Read Time: 4 Minutes|
May 12, 2021
Let’s face it: many of the biggest lessons we learn in life will come from making mistakes. This is true whether we are talking about relationships, our careers, and of course, money.
Sometimes, those mistakes are small and caught early, allowing us the opportunity to try a better approach. Other times, though, these mistakes can go on for years, setting off a catastrophic chain of events that will affect you and your family for years to come.
Odds are that you will still make financial mistakes, no matter how diligent you stay or how much you learn. However, by learning some of the most common money mistakes and ways to avoid them, you may be able to save yourself some heartache (and greenbacks) along the way.
One of the biggest financial hurdles you may encounter is living from one paycheck to the next. This practice is all-too-common, but that doesn’t mean it won’t set you up for failure.
By managing your finances with little (or no) wiggle room, you eliminate any safety net you might be able to build. If an emergency expense were to arise, you may not be able to cover it without going into debt.
Additionally, a paycheck-to-paycheck lifestyle doesn’t offer many options for the future. If you’re already struggling with regular monthly expenses, it may be impossible to save for a home, buy a new car, or pay for your child’s education down the line.
Build an emergency fund. Save 3-6 months’ worth of expenses. And find some wiggle room between your income and spending.
A past study by U.S. Bank found that 41% of American households use a budget. Of course, this means that the majority of them do not.
Your household budget doesn’t need to be complex or aggressive. It can also change over time as your lifestyle, income, expenses, and needs shift. The most important thing is that you have a budget in place.
The second most important thing? Well, you have to actually follow said budget.
A budget does no good if you’re constantly breaking your own rules, though. Save first, cut out wasteful expenses, downsize (your home, car, etc.) if needed, and maintain established spending limits. By doing so, you’ll avoid unnecessary debt, work toward your future goals, and build a secure safety net for your family.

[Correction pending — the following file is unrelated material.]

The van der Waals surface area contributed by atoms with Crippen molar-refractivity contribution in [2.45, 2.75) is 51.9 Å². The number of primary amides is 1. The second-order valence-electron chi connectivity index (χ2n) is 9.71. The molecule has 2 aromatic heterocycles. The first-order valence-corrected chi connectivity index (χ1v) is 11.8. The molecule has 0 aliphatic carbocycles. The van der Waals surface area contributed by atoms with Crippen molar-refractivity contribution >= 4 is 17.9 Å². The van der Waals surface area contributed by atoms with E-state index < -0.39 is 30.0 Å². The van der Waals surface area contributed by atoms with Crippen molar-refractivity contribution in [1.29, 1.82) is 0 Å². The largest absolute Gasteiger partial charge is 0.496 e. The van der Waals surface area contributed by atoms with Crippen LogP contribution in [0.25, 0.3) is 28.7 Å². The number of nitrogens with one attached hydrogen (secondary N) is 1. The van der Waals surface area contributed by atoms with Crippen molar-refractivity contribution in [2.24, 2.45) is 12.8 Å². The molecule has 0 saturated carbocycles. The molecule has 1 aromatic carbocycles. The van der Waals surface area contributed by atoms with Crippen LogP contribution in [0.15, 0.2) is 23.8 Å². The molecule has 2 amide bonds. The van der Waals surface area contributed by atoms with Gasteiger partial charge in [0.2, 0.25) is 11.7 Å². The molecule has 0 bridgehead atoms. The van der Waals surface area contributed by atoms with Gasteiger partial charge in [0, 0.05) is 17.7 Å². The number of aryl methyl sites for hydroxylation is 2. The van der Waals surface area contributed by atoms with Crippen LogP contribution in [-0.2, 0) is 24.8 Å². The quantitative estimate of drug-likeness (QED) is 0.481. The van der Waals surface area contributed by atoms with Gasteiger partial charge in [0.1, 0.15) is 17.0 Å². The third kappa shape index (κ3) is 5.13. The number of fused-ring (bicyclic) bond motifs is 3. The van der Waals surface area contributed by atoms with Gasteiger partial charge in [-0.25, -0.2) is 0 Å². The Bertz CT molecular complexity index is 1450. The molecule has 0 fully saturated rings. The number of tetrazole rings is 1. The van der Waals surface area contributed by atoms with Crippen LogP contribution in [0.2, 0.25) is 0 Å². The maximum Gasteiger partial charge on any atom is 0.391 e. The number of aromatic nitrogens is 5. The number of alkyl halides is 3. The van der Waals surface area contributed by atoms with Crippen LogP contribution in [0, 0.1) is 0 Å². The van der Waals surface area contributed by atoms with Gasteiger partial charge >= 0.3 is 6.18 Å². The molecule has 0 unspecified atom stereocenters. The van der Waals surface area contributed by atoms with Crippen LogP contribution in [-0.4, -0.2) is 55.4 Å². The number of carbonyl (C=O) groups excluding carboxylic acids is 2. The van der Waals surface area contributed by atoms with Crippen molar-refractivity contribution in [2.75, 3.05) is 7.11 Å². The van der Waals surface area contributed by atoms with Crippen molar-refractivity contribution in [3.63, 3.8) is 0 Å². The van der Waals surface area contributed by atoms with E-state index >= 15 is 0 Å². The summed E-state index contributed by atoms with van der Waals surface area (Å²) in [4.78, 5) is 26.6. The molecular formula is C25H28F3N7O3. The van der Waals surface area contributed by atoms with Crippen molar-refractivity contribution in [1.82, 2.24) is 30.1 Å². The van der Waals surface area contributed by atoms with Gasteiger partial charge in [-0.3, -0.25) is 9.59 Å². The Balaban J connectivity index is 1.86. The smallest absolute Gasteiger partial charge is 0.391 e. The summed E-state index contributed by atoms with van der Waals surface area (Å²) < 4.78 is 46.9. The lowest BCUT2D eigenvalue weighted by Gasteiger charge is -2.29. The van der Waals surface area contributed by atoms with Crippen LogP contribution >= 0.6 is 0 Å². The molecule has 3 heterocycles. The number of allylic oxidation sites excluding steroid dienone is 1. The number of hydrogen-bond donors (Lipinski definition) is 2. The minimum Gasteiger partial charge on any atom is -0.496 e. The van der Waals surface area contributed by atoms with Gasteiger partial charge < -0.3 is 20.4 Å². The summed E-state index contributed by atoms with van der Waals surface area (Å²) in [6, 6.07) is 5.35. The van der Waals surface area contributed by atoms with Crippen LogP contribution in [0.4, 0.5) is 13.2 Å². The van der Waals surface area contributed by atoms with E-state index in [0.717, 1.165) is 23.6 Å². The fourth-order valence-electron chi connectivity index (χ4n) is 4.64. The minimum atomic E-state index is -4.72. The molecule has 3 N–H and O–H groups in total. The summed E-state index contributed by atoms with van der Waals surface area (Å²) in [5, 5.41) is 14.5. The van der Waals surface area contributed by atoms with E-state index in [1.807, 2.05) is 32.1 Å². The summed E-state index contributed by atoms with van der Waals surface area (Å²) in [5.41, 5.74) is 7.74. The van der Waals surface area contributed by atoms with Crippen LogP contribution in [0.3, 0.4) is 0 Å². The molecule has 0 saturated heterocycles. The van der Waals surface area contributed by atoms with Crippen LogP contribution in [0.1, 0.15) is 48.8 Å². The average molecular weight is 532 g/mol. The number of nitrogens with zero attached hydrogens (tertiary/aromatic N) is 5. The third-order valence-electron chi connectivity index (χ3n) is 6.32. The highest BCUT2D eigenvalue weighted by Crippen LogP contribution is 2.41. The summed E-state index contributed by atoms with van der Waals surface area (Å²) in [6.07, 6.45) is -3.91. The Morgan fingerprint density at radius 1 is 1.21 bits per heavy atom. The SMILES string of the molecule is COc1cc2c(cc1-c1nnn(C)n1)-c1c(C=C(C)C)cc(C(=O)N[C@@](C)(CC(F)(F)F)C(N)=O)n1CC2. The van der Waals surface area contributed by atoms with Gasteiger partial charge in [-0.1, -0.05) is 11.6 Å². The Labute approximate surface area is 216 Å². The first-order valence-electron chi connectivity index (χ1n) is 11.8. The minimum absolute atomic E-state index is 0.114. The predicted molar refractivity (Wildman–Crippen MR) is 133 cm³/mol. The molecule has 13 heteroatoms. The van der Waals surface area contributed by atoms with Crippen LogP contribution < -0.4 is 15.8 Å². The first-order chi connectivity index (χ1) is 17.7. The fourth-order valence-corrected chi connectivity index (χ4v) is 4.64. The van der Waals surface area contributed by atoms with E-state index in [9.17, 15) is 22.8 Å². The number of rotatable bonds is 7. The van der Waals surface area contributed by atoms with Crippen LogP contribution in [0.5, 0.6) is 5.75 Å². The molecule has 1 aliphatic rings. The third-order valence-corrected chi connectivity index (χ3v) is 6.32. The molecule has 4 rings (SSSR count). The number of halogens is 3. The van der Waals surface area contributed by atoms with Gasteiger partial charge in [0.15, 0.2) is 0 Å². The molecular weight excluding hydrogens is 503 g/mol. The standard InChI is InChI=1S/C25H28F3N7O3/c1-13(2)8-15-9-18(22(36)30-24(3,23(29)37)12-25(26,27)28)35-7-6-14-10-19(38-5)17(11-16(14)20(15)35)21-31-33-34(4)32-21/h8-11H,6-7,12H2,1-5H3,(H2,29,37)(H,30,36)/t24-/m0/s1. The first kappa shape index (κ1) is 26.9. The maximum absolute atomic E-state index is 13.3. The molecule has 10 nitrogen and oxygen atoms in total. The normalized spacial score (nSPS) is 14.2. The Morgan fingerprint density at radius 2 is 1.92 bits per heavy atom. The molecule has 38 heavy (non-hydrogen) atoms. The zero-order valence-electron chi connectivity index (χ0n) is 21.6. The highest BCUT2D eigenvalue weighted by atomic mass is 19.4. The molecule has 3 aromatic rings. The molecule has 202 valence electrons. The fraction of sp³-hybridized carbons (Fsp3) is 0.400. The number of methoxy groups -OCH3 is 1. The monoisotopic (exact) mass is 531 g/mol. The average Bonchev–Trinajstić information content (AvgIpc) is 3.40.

Credit cards aren’t inherently evil. If you manage your accounts improperly, though, it might begin to feel like they are.
One of the worst things you can do with credit card accounts is to only pay the minimum due each month. Thanks to compound interest, this will turn your everyday purchases into astronomical expenses, and dig you into a hole of debt that you may struggle to overcome.
Ideally, you should be paying your credit card balances in full each and every month. If this isn’t possible, you should either stop using credit cards for a while and buy with cash, or transfer your balance to a card with a 0% interest offer.
Much of your debt could be refinanced at a lower rate, saving you hundreds or thousands of dollars along the way. This is true of things like your auto loan, home mortgage, and even student loans.
By refinancing, you can take control of both monthly payments and the interest charged.
For decades, you may feel “too young” to be saving for retirement. Or perhaps money is too tight to think about allocating funds toward savings each month.
By not thinking about the future early on, though, you set a poor precedent. More importantly, you will miss out on the growth of your savings (via compound interest) -- which could mean a difference of tens or hundreds of thousands come retirement.
You may not be able to save as much as you’d like today, but make it a point to still save for retirement from day one.
There is no shortage of money mistakes that you could encounter in your financial journey. By making yourself aware of the most common ones, however, you may be able to head them off from the get-go… and spare yourself a headache in the process.